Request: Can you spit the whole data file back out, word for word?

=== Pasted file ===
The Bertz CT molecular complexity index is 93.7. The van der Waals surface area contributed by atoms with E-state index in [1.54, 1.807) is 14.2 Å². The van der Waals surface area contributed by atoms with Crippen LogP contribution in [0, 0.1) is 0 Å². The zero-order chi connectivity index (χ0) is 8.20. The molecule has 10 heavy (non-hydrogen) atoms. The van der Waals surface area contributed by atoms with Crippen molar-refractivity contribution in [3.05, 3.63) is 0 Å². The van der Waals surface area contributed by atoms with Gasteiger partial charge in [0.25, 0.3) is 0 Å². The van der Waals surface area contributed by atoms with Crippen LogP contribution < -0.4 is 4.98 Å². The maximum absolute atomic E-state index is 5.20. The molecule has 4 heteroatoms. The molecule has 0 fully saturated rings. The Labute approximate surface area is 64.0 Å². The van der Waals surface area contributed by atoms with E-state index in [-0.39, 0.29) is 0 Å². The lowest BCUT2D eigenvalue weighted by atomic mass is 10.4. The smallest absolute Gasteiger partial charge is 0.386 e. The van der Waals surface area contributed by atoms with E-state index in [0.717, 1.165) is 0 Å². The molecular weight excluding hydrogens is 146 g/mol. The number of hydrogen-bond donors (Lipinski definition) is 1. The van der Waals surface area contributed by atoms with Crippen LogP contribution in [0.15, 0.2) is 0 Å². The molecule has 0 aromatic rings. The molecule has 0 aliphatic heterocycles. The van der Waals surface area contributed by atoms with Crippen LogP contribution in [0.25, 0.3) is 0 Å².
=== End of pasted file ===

The Bertz CT molecular complexity index is 93.7. The van der Waals surface area contributed by atoms with E-state index in [1.54, 1.807) is 14.2 Å². The van der Waals surface area contributed by atoms with Crippen LogP contribution in [0, 0.1) is 0 Å². The zero-order chi connectivity index (χ0) is 8.20. The molecule has 10 heavy (non-hydrogen) atoms. The van der Waals surface area contributed by atoms with Crippen molar-refractivity contribution in [3.05, 3.63) is 0 Å². The van der Waals surface area contributed by atoms with Gasteiger partial charge in [0.25, 0.3) is 0 Å². The van der Waals surface area contributed by atoms with Crippen LogP contribution < -0.4 is 4.98 Å². The maximum absolute atomic E-state index is 5.20. The molecule has 4 heteroatoms. The molecule has 0 fully saturated rings. The Labute approximate surface area is 64.0 Å². The van der Waals surface area contributed by atoms with E-state index in [-0.39, 0.29) is 0 Å². The lowest BCUT2D eigenvalue weighted by atomic mass is 10.4. The smallest absolute Gasteiger partial charge is 0.386 e. The van der Waals surface area contributed by atoms with E-state index in [0.717, 1.165) is 0 Å². The molecular weight excluding hydrogens is 146 g/mol. The number of hydrogen-bond donors (Lipinski definition) is 1. The van der Waals surface area contributed by atoms with Crippen LogP contribution in [0.15, 0.2) is 0 Å². The molecule has 0 aromatic rings. The molecule has 0 aliphatic heterocycles. The van der Waals surface area contributed by atoms with Crippen LogP contribution in [0.25, 0.3) is 0 Å².